Do I need permission to use a restaurants menu on my website?

Get Legal Help Today

 Secured with SHA-256 Encryption

Do I need permission to use a restaurants menu on my website?

I own a multi-restaurant delivery service in small town Gallup, NM. I went to
all the restaurants to get permission to use their menu on my website. All the
owners that I asked said yes. Others said the owner did not live in town and they
cannot give out their contact information, but they can pass the information. I
haven’t received word from any of the owners. The restaurant would not be losing
any money as I am paying full price for the food, but I do add a 15 gratuity to
the price which goes to my drivers which is noted on the website. Also it will be
noted that my business is affiliated with those restaurants. Also we have a few
McDonald’s and Taco Bell’s and a Starbucks here and I wanted to use their menu
too, but I have yet to hear back from them after leaving a voicemail and an
email. Is it okay if I use their menu with my own font and not using their logo
and add a 15 gratuity to the price for my drivers?

Asked on July 18, 2016 under Business Law, New Mexico

Answers:

SJZ, Member, New York Bar / FreeAdvice Contributing Attorney

Answered 4 years ago | Contributor

You can use the information from the menu, so long as you do not use any trademarks: that is, you can manually re-enter the names and prices of the food. That is because information cannot be protected by intellectual property laws: only original expressions (copyright) and/or text, marks, and images used to identify source of product or services (trademark). So do not use scans or reproductions of their menus, even ones you have modified; do not use any trademarks; do not use any of their graphics; etc. If they don't give you permission, all you can do is use the actual informaton: e.g. hamburger for $7.95.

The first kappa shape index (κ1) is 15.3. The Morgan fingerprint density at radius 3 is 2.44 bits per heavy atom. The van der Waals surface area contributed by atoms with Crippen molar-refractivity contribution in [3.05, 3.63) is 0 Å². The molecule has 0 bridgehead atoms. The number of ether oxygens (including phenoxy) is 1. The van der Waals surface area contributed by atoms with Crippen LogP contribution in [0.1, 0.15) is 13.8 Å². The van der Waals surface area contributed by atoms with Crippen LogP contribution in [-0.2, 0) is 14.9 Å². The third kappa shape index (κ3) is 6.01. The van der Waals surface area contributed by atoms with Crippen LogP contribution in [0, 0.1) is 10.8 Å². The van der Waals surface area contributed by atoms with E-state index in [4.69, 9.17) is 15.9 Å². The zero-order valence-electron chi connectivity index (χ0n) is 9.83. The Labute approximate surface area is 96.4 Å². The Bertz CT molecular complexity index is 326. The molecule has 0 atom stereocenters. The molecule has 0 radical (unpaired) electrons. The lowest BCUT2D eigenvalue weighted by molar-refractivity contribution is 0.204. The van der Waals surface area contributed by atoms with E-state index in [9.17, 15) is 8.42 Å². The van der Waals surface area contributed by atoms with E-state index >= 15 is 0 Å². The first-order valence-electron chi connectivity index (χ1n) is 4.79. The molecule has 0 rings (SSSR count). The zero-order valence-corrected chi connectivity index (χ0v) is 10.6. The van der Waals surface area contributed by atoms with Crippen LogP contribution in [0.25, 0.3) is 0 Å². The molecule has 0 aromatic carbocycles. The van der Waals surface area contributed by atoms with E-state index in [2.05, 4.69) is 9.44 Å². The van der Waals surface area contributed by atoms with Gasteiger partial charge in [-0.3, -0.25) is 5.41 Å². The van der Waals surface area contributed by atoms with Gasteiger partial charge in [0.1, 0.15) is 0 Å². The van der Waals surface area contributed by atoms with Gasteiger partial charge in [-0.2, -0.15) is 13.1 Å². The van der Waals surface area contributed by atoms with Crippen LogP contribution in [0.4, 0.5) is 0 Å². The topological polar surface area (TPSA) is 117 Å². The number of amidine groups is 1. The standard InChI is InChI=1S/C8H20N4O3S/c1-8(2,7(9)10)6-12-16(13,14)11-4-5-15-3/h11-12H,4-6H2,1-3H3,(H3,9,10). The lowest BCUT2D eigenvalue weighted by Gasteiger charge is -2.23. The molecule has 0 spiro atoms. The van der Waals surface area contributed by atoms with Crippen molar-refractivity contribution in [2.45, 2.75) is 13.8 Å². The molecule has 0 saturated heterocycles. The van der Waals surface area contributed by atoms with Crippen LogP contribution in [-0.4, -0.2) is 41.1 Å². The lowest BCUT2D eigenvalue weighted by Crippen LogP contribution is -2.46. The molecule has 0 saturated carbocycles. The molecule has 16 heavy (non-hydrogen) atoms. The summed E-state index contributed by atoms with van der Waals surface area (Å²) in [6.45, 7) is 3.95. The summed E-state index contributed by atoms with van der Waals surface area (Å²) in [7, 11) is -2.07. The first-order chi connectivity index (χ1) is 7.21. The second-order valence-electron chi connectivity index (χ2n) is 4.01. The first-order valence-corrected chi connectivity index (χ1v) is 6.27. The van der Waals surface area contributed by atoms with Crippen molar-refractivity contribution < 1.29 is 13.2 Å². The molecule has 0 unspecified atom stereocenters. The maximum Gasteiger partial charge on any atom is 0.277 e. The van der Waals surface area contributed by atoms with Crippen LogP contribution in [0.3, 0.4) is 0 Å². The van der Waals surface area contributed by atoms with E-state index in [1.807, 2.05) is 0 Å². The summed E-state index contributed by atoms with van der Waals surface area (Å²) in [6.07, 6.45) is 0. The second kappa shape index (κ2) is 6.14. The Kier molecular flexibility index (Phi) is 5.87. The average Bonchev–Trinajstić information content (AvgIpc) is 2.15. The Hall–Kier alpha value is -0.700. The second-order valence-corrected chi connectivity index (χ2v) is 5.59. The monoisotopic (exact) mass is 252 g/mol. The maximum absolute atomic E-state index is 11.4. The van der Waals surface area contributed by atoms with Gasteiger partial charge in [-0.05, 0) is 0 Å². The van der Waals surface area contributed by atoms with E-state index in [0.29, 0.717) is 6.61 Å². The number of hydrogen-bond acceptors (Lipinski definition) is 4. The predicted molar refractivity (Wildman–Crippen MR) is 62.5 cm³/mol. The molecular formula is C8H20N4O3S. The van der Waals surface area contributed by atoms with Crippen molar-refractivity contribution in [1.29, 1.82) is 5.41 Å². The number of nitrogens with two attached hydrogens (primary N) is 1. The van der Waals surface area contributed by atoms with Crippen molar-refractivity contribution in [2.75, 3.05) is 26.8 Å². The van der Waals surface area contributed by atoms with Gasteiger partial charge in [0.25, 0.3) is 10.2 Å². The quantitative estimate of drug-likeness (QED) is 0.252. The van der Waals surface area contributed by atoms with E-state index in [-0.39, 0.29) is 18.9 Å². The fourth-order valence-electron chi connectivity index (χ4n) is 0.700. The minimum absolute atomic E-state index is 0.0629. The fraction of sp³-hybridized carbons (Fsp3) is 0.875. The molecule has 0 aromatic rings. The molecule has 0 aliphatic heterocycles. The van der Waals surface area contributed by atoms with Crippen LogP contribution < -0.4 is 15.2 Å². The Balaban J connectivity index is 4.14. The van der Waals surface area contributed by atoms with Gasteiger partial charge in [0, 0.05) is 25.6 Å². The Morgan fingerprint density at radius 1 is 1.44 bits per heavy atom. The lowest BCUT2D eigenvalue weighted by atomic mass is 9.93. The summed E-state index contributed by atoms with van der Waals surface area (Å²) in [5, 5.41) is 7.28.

IMPORTANT NOTICE: The Answer(s) provided above are for general information only. The attorney providing the answer was not serving as the attorney for the person submitting the question or in any attorney-client relationship with such person. Laws may vary from state to state, and sometimes change. Tiny variations in the facts, or a fact not set forth in a question, often can change a legal outcome or an attorney's conclusion. Although AttorneyPages.com has verified the attorney was admitted to practice law in at least one jurisdiction, he or she may not be authorized to practice law in the jurisdiction referred to in the question, nor is he or she necessarily experienced in the area of the law involved. Unlike the information in the Answer(s) above, upon which you should NOT rely, for personal advice you can rely upon we suggest you retain an attorney to represent you.

Get Legal Help Today

Find the right lawyer for your legal issue.

 Secured with SHA-256 Encryption